Heating a home can be a troublesome and costly endeavor during the winter months, especially if a home isn’t built to conserve energy. Luke Howard is a building science specialist from the Washington State University Energy Program and spoke on KMXT’s Talk of the Rock yesterday about his upcoming presentation in Kodiak. He was joined by Sun’aq (shoo-naq) Tribe of Kodiak’s Resource Conservation Manager, Tom Lance.
Howard was hired by Sun’aq to conduct an energy audit of its tribal offices and help develop conservation strategies for the building. During his time in Kodiak, Howard decided to also provide two workshops for home and building owners to learn more about making those spaces more energy efficient.
— (Energy Conserve 1 :42 “We’re going to focus on teaching … can be quite extreme.”)
Howard said the main way to measure a space’s efficiency is by conducting an energy audit. He said the audit can vary based on the energy rater performing it. Some require more elaborate equipment than others, but all will involve a walk through by the rater.
— (Energy Conserve 2 :49 “Well, you do a lot of physical … in the bathrooms.”)
More advanced equipment includes infrared light cameras, which show where heat is concentrating, or escaping in a home. In general, Howard said there are a few things people can do to make a space more energy efficient without hiring an energy rater to audit their home.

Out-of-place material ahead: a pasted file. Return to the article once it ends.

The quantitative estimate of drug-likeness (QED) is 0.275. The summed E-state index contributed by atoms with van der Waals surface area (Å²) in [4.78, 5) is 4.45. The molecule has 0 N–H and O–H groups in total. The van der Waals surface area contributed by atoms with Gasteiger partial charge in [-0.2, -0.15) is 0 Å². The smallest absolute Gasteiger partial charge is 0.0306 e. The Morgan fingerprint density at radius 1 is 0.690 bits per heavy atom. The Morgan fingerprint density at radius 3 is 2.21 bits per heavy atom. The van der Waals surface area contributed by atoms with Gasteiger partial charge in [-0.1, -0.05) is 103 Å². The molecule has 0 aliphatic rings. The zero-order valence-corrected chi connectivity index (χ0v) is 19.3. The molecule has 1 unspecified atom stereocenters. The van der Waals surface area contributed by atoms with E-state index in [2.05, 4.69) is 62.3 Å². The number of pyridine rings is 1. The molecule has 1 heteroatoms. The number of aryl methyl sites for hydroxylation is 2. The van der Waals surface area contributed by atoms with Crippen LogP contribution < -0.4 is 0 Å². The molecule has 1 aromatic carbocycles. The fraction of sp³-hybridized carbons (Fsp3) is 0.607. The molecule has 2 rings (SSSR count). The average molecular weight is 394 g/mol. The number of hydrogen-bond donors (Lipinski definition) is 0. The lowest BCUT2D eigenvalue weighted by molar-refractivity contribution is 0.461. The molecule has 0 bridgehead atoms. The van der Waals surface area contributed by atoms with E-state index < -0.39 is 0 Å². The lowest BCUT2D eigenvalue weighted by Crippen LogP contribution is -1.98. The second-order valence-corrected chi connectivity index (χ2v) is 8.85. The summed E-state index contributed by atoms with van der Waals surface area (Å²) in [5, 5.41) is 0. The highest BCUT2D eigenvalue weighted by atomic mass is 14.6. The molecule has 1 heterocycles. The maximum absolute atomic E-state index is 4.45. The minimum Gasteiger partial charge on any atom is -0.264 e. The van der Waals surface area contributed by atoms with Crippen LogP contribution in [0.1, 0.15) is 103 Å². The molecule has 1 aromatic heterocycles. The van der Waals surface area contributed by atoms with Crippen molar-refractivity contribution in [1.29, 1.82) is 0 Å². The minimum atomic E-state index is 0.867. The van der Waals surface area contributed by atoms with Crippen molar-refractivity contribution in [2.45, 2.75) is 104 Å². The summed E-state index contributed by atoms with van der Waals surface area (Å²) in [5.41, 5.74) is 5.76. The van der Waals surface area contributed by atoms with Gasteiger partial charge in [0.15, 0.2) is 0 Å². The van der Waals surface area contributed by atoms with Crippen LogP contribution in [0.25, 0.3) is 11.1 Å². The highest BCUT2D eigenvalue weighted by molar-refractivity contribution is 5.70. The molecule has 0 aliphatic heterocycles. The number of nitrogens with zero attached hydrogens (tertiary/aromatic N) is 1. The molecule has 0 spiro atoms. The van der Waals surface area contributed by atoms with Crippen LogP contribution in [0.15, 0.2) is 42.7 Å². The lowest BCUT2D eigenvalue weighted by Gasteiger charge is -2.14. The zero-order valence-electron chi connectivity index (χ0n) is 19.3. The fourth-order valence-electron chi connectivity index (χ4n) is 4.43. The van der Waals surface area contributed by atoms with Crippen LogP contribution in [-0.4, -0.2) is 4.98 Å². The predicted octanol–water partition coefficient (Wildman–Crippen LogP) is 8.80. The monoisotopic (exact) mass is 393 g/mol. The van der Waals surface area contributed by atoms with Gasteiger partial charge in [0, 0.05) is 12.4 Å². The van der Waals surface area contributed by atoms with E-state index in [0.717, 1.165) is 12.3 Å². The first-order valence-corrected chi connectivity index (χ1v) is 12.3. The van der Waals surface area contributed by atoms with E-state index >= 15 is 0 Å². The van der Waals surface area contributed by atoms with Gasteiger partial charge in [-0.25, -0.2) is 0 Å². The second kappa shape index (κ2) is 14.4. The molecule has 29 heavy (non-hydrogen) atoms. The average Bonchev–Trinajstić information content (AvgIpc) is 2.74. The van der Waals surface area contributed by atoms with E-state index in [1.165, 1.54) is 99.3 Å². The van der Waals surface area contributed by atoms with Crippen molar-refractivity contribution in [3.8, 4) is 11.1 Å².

— (Energy Conserve 3 :37 “Well I think probably the most … from coming in.”)
Howard will discuss energy conservation and indoor air quality for building industry professionals at 9 a.m. tomorrow morning at the Sun’aq Tribal Center’s large conference room. The three hour presentation is free and open to anyone interested in learning more. He will also host a second presentation for home owners at 7 p.m. tomorrow night in the board room of the Koniag Building on Near Island. That presentation is also free and open to the public.